CAX-10 Marines challenged; Can your leaders trust you?

28 Aug 2002 | Lance Cpl. G. Lane Miley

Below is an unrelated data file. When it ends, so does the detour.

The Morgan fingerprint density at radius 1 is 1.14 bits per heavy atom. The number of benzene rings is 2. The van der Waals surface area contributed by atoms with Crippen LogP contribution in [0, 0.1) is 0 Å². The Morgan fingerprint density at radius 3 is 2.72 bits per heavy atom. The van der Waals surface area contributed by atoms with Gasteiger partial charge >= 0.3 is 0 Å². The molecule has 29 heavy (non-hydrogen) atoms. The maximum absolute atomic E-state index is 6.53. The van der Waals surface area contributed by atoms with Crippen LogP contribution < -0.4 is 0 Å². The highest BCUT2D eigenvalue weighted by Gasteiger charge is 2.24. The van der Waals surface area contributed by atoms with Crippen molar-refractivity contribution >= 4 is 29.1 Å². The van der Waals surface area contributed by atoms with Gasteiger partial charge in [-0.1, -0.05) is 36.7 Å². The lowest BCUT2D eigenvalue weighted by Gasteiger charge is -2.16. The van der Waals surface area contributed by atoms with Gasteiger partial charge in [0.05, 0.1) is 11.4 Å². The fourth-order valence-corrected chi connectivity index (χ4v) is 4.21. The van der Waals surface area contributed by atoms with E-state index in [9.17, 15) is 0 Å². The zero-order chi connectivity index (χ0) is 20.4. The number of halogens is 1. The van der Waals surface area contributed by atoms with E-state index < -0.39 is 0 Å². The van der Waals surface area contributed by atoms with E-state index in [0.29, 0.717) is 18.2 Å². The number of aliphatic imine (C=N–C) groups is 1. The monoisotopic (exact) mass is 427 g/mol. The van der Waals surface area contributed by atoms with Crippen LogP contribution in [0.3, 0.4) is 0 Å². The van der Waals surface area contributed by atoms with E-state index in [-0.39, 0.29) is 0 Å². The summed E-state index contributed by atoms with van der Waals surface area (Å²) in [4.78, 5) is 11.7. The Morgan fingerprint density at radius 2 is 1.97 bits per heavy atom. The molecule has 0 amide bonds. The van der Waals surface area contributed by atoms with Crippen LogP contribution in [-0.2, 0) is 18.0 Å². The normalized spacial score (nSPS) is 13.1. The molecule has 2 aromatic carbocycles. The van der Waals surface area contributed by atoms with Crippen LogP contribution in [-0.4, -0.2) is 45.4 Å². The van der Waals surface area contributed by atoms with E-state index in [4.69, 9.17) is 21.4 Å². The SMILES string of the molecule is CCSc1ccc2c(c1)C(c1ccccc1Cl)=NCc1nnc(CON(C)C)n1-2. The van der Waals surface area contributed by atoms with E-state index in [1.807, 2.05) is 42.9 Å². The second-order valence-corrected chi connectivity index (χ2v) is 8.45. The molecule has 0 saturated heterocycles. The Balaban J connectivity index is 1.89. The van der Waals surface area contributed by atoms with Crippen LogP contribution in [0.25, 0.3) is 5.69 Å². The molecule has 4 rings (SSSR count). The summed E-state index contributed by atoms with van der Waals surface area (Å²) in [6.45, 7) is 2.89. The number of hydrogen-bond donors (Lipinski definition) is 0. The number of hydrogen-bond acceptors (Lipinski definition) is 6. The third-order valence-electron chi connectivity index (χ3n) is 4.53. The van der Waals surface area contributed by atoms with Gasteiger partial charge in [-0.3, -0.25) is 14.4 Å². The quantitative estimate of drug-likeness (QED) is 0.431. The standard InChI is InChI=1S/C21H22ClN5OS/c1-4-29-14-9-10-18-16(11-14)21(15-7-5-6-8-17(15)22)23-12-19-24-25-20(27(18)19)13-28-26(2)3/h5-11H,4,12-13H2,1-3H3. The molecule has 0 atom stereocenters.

Booker T. Washington once said, "Few things can help an individual more than to place responsibility on him, and let him know that you trust him."Marine Air Ground Task Force 2's desert warriors recently took a break from training during Combined Arms Exercise 10-02, congregating at the Camp Wilson chapel here to "replenish their spiritual vessels" with an Old Testament lesson they could apply to their own lives. The Chapel of the Desert Choir provided ear-pleasing hymns while Sgt. Maj. Joseph M. Morgan, 2nd Marine Division sergeant major, preached a moving sermon on trust and leadership. He was visiting his deployed combatants with Maj. Gen. John F. Sattler, commanding general for the division.Morgan read from Genesis about Joseph. Joseph's jealous brothers, envious of the relationship he shared with his father, sold Joseph into slavery. However, because Joseph was a man of God, he was successful and everything he was in charge of was also successful. His master, Potiphar, allowed Joseph to live in the house with him. One day Potiphar's wife asked Joseph to "sleep with her." This was more important than anything else Joseph was accountable for. Joseph refused her, she grabbed his cloak and he ran out of the house. From his pulpit, Morgan asked the congregation whether their Marine leaders could trust each of them with a responsibility as large as that given to Joseph by Potiphar.The worship service was an important respite and opportunity for the CAX warriors to sit in coolness, reflecting on their own leadership abilities in the challenging training conditions of the Mojave Desert. Col. Ronald L. Bailey, MAGTF commander, attended the service and lent his own leadership to the gospel choir. He said when Marines are separated from their home base, family and friends it is important that they have something to fall back on - trust in their leaders, who direct them with a foundation built on God. "I'll do anything I can to take care of Marines," Bailey said. "When you care about their welfare, there are no denominations. I try to give them the opportunity to focus on something they enjoy - that develops pride in their leaders and pride within the organization."Bailey said the Marines have been training hard in a difficult environment, but when they enjoy their surroundings, they get along better, developing teamwork. "That teamwork develops a family and in turn family pride," the St. Augustine, Fla., native said. "When you have pride in your family, you don't want to hurt that family name."A pleased Sattler beamed from the front row as the choir echoed upbeat spirituals reinforcing the sermon's lesson.The MAGTF-2 Desert Chapel ministry team, lead by Lt. Cmdr. Charles "Duke" Quarles, 2nd Marine Regiment chaplain, has kept the MAGTF spiritually refreshed with weekly multi-faith services for both CAX 9 and 10. The Camp Lejeune, N.C.-based warriors will return home following the conclusion of their training mid-September.